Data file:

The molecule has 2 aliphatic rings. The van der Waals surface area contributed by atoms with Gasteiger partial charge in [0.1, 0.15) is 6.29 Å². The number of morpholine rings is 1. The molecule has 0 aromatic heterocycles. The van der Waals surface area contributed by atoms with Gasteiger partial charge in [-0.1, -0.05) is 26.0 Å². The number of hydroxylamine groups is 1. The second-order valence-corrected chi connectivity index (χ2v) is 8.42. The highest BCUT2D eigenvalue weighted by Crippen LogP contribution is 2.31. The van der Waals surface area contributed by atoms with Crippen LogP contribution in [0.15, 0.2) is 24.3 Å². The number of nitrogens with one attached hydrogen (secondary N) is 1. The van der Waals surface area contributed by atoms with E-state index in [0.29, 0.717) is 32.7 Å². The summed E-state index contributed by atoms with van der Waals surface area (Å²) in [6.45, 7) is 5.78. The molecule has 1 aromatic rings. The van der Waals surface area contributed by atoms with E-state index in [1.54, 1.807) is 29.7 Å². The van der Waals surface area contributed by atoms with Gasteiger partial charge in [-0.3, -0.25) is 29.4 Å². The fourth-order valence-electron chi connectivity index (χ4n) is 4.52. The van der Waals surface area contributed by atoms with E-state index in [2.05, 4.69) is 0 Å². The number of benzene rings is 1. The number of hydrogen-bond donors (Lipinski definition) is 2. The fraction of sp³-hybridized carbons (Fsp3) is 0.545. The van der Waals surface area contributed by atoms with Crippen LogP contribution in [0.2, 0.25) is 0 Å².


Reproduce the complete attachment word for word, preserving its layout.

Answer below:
The molecule has 2 aliphatic rings. The van der Waals surface area contributed by atoms with Gasteiger partial charge in [0.1, 0.15) is 6.29 Å². The number of morpholine rings is 1. The molecule has 0 aromatic heterocycles. The van der Waals surface area contributed by atoms with Gasteiger partial charge in [-0.1, -0.05) is 26.0 Å². The number of hydroxylamine groups is 1. The second-order valence-corrected chi connectivity index (χ2v) is 8.42. The highest BCUT2D eigenvalue weighted by Crippen LogP contribution is 2.31. The van der Waals surface area contributed by atoms with Crippen LogP contribution in [0.15, 0.2) is 24.3 Å². The number of nitrogens with one attached hydrogen (secondary N) is 1. The van der Waals surface area contributed by atoms with E-state index in [0.29, 0.717) is 32.7 Å². The summed E-state index contributed by atoms with van der Waals surface area (Å²) in [6.45, 7) is 5.78. The molecule has 1 aromatic rings. The van der Waals surface area contributed by atoms with E-state index in [1.54, 1.807) is 29.7 Å². The van der Waals surface area contributed by atoms with Gasteiger partial charge in [-0.3, -0.25) is 29.4 Å². The fourth-order valence-electron chi connectivity index (χ4n) is 4.52. The van der Waals surface area contributed by atoms with E-state index in [2.05, 4.69) is 0 Å². The number of benzene rings is 1. The number of hydrogen-bond donors (Lipinski definition) is 2. The fraction of sp³-hybridized carbons (Fsp3) is 0.545. The van der Waals surface area contributed by atoms with Crippen LogP contribution in [0.2, 0.25) is 0 Å².